Aug 1, 1974

Sister chromatid exchanges, indices of human chromosome damage and repair: detection by fluorescence and induction by mitomycin C

Proceedings of the National Academy of Sciences of the United States of America
S A Latt


Sister chromatid exchanges in chromosomes from human lymphocytes grown two replication cycles in medium containing 5-bromodeoxyuridine can be detected by fluorescence microscopy after staining with the bisbenzimidazole dye 33258 Hoechst. These exchanges are much more frequent than chromosome or chromatid breaks and appear to be partly but not entirely due to 5-bromodeoxyuridine incorporation. Sister chromatid exchanges are extremely sensitive indicators of chromosome damage produced by DNA cross-linking agents such as mitomycin C. Significant increases in the sister chromatid exchange frequency occur with 3 ng/ml of mitomycin C; higher concentrations of mitomycin C induce further sister chromatid exchanges. Comparatively few gross chromosomal aberrations are seen in cells exhibiting as many as one hundred or more sister chromatid exchanges. Most of the damage caused by mitomycin C to chromosomal DNA is apparently repaired without detectable changes in chromosome morphology. Analysis of sister chromatid exchanges may permit more sensitive detection of damage to DNA caused by other agents than has previously been possible by classical cytological techniques.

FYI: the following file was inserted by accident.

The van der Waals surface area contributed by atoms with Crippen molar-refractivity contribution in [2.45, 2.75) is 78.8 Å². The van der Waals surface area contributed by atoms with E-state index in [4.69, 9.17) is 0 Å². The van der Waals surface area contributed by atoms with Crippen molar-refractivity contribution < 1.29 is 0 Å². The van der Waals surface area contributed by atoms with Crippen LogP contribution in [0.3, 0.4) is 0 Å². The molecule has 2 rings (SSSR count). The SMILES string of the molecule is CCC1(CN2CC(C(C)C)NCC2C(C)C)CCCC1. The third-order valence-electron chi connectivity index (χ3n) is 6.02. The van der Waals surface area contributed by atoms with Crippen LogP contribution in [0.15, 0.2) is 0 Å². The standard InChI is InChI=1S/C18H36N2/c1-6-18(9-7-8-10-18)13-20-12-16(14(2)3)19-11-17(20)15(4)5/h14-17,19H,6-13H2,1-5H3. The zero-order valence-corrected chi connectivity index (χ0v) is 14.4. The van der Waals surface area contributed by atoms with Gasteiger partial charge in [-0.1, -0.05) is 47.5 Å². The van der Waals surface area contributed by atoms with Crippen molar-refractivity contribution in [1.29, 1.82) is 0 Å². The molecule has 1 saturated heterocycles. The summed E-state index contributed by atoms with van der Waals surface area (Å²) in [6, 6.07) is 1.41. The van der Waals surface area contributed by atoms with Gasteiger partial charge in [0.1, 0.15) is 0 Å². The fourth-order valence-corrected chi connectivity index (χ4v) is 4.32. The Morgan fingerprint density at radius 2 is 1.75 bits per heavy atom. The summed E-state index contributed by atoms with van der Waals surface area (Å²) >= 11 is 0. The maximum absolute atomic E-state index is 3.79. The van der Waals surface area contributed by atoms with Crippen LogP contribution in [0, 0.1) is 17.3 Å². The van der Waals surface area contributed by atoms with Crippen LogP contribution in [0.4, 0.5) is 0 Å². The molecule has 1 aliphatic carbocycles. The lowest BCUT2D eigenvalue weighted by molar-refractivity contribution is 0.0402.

• References17
  • Citations286


  • References17
  • Citations286


Mentioned in this Paper

Lymphocytes as Percentage of Blood Leukocytes (Lab Test)
Cytological Techniques
Sister Chromatid Exchange
Science of Morphology
Base Excision Repair
Immunofluorescence Microscopy
Chromosomes, Human
Autosome Abnormalities

About this Paper

Related Feeds


Anthelmintics or antihelminthics are a group of antiparasitic drugs that expel parasitic worms (helminths) and other internal parasites from the body by either stunning or killing them and without causing significant damage to the host. Discover the latest research on anthelmintics here.